VŠECHNY LEKCE ZDE
In the region known as "The South" (which includes such states as Texas, Alabama, Georgia, Kentucky, Mississippi, New Orleans, Arkansas, Missouri, etc.) there is a special breed of English which is spoken there called "Southern English". Here are some vocabulary terms and phrases which can help you when you travel to this region.
Bard vs. Borrowed
One of the things you may notice when hearing and trying to speak Southern English, is that many words are shortened and many vowels are either ignored largely, or just not pronounced fully. The words "bard" and "borrowed" are good examples.
In Southern English, the word borrowed is often spelled and pronounced as bard. Examples:
"My brother bard my car yesterday, but didn’t bring it back like he promised" or "My neighbor bard my grass cutter, I’ll get it back this Friday."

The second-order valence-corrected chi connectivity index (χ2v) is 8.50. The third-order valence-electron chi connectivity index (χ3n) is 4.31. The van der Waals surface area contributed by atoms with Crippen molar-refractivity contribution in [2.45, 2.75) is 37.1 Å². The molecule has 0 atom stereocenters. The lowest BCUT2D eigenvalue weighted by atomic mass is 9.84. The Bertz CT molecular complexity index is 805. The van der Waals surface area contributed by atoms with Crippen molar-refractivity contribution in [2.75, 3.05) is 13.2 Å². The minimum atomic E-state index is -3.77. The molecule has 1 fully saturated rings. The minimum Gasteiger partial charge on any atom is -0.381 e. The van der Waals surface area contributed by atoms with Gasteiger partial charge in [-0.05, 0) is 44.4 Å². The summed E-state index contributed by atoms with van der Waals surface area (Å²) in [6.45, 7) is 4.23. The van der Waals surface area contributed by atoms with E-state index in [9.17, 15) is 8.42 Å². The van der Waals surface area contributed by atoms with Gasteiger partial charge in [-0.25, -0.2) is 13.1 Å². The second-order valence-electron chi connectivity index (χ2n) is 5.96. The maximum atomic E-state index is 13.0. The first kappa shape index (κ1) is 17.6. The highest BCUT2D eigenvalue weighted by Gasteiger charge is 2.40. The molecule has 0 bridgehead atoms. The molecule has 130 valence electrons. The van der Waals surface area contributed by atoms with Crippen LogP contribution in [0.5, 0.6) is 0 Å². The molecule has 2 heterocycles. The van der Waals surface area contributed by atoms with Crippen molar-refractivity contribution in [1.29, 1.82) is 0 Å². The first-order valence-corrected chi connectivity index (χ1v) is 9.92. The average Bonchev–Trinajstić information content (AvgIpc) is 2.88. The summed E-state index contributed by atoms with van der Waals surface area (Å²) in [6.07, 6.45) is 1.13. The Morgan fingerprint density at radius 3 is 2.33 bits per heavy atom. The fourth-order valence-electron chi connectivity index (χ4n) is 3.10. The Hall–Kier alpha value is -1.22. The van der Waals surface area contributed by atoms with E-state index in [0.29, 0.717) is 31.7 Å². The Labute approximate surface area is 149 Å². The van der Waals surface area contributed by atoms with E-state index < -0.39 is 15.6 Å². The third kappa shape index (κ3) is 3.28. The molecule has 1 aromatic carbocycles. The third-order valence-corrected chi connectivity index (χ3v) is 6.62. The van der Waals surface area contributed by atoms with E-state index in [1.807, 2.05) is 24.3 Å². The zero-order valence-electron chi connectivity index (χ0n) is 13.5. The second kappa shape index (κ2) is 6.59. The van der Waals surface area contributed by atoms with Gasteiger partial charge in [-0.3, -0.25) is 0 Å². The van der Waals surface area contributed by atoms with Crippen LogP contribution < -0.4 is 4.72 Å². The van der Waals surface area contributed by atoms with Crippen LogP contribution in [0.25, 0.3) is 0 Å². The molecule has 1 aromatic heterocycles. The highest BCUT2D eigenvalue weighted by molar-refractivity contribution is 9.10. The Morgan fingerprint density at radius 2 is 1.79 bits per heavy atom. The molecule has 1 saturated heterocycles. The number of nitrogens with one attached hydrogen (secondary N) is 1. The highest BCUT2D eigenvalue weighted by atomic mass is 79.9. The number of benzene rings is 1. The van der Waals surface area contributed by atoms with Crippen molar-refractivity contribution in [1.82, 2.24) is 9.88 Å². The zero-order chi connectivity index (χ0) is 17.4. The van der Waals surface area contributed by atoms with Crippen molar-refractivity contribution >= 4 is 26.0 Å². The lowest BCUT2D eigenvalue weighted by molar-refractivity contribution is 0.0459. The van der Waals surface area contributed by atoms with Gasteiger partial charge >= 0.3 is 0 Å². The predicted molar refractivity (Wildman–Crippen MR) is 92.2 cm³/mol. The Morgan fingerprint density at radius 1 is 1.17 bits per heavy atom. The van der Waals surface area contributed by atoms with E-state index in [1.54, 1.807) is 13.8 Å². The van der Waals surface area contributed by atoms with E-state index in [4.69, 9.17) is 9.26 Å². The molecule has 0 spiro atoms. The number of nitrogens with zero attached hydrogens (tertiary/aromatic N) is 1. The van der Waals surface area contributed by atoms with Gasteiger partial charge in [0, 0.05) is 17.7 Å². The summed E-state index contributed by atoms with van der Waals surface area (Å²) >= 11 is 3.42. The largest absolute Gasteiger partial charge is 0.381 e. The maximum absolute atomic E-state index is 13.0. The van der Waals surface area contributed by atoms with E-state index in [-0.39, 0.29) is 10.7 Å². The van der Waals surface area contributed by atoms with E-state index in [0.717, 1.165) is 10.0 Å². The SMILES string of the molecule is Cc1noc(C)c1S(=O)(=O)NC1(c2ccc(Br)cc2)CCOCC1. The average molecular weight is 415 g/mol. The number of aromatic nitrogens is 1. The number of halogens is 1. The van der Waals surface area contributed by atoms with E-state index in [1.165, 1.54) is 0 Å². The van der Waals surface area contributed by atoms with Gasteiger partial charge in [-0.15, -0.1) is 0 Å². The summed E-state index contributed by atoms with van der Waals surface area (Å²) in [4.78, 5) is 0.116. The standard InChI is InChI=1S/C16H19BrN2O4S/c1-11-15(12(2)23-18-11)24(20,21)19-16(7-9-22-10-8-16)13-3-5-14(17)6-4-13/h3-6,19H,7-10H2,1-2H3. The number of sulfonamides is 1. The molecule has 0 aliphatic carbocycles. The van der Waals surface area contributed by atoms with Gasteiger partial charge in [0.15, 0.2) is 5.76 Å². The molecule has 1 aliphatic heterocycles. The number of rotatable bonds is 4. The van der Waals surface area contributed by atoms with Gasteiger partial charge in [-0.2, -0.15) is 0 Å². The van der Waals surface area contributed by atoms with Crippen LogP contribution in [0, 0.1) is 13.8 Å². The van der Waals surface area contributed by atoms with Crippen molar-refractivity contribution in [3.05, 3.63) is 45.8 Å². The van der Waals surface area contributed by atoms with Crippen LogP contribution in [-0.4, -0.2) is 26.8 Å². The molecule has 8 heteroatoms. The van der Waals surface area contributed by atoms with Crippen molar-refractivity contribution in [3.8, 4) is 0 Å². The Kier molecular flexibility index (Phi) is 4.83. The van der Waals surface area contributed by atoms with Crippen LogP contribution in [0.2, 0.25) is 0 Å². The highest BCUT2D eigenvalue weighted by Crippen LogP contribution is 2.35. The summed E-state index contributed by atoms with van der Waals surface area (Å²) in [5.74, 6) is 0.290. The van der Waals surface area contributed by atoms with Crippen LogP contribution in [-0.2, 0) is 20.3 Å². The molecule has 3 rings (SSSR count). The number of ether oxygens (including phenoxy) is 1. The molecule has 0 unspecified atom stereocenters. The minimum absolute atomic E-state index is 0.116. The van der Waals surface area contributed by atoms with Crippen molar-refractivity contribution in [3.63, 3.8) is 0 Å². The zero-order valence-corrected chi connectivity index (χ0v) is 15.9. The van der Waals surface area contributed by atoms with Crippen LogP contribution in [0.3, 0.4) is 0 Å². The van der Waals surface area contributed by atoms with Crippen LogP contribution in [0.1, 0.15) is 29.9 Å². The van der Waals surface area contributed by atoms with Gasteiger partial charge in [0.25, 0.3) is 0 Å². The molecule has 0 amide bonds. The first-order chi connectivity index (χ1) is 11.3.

Caint vs. Can’t vs. Cannot
In Southern English, the word caint is often used instead of can’t or cannot. Examples:
"That caint be right, I’m gonna ask my pa" or "That caint be true, I don’t believe you caught a fish that weighed 100 pounds."
Mess means a lot of
In Southern English, the word mess can mean two things: a literal "mess" as in a disaster or unclean area; or it can mean a whole bunch or many things. Examples:
"He’s in a mess of fine trouble now, his teacher caught him cheating on his English test."
Jokes: More Leonardo Da CzEnglish
2. "Nothing will ever be invented that is completely ‘fool proof’ as long as there are competent enough fools running around."
3. "If you were to line up all of the cars on this planet in a straight row someone will come along and actually be stupid enough to try and pass them all."
4. "Science has proven that research causes cancer in rats."
Najdete ji také v bezplatném deníku Metropolitní expres.